OLDaily
By Stephen Downes
July 22, 2004

Show Me Your Context, Baby: My Love Affair with Blogs
"To call blogs literature would be to turn them into an elitist, edited, and vetted art, one which is contrary to their very nature. The complexity of what blogs and their reactionary, perfectly contemporary, accessible prose could mean to the future of sustainable storytelling, to truth in journalism and to the survival of democracy, is too great to call literature." We are not given democracy; we must take it. Freedom belongs only to those who would live free. By Kate Baggott, trAce Online, June 25, 2004 [Refer][Research][Reflect]

Who Killed Literary Reading?
There is a point here. On more than one occasion I've stood at the news stand in an airport or a bus terminal looking at the selection of books; nothing better than a good read while travelling. And yet I am faced with nothing but pap - Danielle Steele occupies half the shelf, the magazine section is dominated by fashion and entertainment fluff, and the news consists of the seven second sound-bite called USA Today. Science? Nope, filled with astrology and fad diet books. To heck with it; I'll play Civ III on the computer (which has the odd distinction of being more historically accurate than the historical novels on the shelves (much less the Disneyfied version of things)). By Carlin Romano, Chronicle of Higher Education, July 23, 2004 [Refer][Research][Reflect]

"Emergent Learning" Is an Oxymoron
This point is fundamentally correct (and should be closely read by people talking about social learning): "Almost by definition, if you have the kind of self- and group-awareness that is usually entailed when we use the word 'learning', you canít have emergence. You can say that a colony of ants 'learns' what the best foraging strategy is, but it is the colony as a whole that 'learns,' not the individuals." And I like his take on the intuitive difficulty behind emergence. "The idea of a system exhibiting judgment when its components are dumb just seems...weird." Good stuff; have a look at the e-Literate blog as a whole, especially the post on informational cascades. I will have more on all of this in the future. By Michael Feldstein, e-Literate, July 22, 2004 [Refer][Research][Reflect]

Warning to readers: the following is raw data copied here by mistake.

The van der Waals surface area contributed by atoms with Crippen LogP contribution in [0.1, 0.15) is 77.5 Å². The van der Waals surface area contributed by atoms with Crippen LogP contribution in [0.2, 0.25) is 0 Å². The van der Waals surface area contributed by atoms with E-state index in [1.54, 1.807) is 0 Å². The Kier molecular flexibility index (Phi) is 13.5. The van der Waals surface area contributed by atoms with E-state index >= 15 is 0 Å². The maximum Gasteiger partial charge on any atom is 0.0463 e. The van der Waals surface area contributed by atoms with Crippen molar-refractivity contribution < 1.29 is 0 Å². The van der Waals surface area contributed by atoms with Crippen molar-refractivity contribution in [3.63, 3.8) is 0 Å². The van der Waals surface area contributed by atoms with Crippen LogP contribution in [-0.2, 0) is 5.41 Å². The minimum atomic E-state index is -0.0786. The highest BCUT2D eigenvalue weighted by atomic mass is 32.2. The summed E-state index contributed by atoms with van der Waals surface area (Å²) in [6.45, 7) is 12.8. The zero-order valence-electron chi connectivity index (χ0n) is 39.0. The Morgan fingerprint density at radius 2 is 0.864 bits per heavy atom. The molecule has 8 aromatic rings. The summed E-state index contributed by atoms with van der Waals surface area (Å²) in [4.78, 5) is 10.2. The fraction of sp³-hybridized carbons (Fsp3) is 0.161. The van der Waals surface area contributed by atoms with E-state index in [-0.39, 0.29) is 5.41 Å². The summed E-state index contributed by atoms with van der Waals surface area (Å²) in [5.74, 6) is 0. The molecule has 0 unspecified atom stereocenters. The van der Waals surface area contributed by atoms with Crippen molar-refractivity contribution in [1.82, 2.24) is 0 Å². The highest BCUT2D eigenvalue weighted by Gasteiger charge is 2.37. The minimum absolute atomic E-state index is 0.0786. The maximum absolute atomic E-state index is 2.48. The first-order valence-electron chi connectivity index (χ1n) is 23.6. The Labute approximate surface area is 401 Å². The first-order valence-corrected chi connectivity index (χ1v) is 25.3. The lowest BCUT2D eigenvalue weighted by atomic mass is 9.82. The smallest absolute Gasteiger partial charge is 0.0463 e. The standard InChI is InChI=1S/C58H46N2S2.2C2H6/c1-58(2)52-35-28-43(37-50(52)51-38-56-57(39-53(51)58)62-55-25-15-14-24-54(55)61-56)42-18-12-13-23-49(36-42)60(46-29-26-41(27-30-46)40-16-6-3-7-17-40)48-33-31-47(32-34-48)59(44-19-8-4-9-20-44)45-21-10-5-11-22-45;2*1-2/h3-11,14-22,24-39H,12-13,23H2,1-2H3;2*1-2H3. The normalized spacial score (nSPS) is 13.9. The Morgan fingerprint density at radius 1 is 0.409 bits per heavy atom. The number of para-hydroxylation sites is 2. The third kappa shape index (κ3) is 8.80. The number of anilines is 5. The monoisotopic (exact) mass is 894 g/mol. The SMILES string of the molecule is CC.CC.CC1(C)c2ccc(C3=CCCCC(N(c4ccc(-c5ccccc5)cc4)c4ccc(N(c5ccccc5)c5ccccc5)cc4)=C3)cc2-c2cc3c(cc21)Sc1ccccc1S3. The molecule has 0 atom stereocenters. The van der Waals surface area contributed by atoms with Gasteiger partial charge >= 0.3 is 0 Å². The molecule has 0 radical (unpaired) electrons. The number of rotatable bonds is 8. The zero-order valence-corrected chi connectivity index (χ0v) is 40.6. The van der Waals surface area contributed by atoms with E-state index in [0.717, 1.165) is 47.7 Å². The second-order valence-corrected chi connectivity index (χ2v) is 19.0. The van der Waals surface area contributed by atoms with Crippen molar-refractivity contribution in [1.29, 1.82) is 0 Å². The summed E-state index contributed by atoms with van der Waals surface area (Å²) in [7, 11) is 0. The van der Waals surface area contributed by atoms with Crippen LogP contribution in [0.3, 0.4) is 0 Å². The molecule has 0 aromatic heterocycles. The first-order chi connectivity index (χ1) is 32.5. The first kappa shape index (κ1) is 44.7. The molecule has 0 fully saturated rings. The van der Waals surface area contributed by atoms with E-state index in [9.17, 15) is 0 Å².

Leicester E-Learning Conference
Kind of a neat analogy: "Terraforming the environment for sustainable e-learning life." We can talk about what counts as good e-learning by talking about what counts as good terraforming. If your newly terraformed planet requires that its new colonists grow gills, it will not count as successfully terraformed. The planet must correspond to the actual living and breathing needs of the colonists. Now the online world, of course, is always terraformed. Yet given this, it's suirprising how many sites expect that students can breather underwater - or at the very least, ought to learn. View the link to the slides at the bottom of the article. By Derek Morrison, Auricle, July 22, 2004 [Refer][Research][Reflect]

Mark Pesce: Open Source Television: Liberte! Facilite!! Egalite!!!
Disinformation is an interesting website and well worth a visit no matter what - I generally pop by once every few weeks. This item, a link from Robin Good, is worth considering in its own right. Now we are well short of prime time for internet video on demand - we are just at the leading edge of audio on demand. But yes, it is coming - you can see plenty of signs of it already (for example, in the last few months many online dating sites have started allowing their members to post short videos). By Mark Pesce, Disinformation, July 14, 2004 [Refer][Research][Reflect]

Japanese Carrier Unveils Mobile-phone Wallet
Not what the headline suggests. The device is essentially a way to conduct wireless transactions - wave your phone at the scanner and the sale it deducted (accurately, one hopes) from your account. Fine. But what I wanted is what the headline suggests - a phone I can carry in my back pocket and that will hold by cash and cards. I am forever losing my phone (it is, in fact, currently lost) because there's no convenient way to carry it. Now if my debit card can be built right into my phone-wallet, that's fine too. Via NewsScan Daily. By Yuri Kageyama, USA Today, July 22, 2004 [Refer][Research][Reflect]

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